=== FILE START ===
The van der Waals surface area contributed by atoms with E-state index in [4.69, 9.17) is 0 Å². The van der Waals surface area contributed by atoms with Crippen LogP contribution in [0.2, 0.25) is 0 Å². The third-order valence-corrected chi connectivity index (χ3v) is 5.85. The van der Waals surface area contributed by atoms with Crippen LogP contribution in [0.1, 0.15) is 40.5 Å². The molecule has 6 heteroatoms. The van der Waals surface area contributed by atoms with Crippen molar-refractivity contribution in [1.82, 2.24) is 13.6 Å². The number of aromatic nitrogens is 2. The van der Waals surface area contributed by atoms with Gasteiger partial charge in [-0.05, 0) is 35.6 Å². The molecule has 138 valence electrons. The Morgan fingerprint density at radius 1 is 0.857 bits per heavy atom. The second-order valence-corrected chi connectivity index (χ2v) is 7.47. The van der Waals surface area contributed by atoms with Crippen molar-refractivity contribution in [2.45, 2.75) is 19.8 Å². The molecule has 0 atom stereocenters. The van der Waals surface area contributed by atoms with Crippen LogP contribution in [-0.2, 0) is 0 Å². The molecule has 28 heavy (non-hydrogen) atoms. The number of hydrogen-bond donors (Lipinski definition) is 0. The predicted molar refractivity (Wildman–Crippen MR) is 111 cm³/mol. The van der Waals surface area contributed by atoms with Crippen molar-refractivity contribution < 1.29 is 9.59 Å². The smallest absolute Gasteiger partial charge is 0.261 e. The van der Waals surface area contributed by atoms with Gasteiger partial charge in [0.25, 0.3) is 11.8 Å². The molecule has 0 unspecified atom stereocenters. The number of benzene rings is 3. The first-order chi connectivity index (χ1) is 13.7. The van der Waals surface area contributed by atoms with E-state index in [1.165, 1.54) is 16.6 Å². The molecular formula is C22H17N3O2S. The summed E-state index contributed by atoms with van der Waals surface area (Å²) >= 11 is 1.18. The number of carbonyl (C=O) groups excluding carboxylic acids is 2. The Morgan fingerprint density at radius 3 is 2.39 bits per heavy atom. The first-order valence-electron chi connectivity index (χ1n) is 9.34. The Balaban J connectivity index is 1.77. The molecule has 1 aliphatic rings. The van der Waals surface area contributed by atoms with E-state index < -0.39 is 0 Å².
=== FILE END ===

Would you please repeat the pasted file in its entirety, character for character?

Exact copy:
The van der Waals surface area contributed by atoms with E-state index in [4.69, 9.17) is 0 Å². The van der Waals surface area contributed by atoms with Crippen LogP contribution in [0.2, 0.25) is 0 Å². The third-order valence-corrected chi connectivity index (χ3v) is 5.85. The van der Waals surface area contributed by atoms with Crippen LogP contribution in [0.1, 0.15) is 40.5 Å². The molecule has 6 heteroatoms. The van der Waals surface area contributed by atoms with Crippen molar-refractivity contribution in [1.82, 2.24) is 13.6 Å². The number of aromatic nitrogens is 2. The van der Waals surface area contributed by atoms with Gasteiger partial charge in [-0.05, 0) is 35.6 Å². The molecule has 138 valence electrons. The Morgan fingerprint density at radius 1 is 0.857 bits per heavy atom. The second-order valence-corrected chi connectivity index (χ2v) is 7.47. The van der Waals surface area contributed by atoms with Crippen molar-refractivity contribution in [2.45, 2.75) is 19.8 Å². The molecule has 0 atom stereocenters. The van der Waals surface area contributed by atoms with Crippen LogP contribution in [-0.2, 0) is 0 Å². The molecule has 28 heavy (non-hydrogen) atoms. The number of hydrogen-bond donors (Lipinski definition) is 0. The predicted molar refractivity (Wildman–Crippen MR) is 111 cm³/mol. The van der Waals surface area contributed by atoms with Crippen molar-refractivity contribution < 1.29 is 9.59 Å². The smallest absolute Gasteiger partial charge is 0.261 e. The van der Waals surface area contributed by atoms with Gasteiger partial charge in [0.25, 0.3) is 11.8 Å². The molecule has 0 unspecified atom stereocenters. The number of benzene rings is 3. The first-order chi connectivity index (χ1) is 13.7. The van der Waals surface area contributed by atoms with E-state index in [1.165, 1.54) is 16.6 Å². The molecular formula is C22H17N3O2S. The summed E-state index contributed by atoms with van der Waals surface area (Å²) >= 11 is 1.18. The number of carbonyl (C=O) groups excluding carboxylic acids is 2. The Morgan fingerprint density at radius 3 is 2.39 bits per heavy atom. The first-order valence-electron chi connectivity index (χ1n) is 9.34. The Balaban J connectivity index is 1.77. The molecule has 1 aliphatic rings. The van der Waals surface area contributed by atoms with E-state index < -0.39 is 0 Å².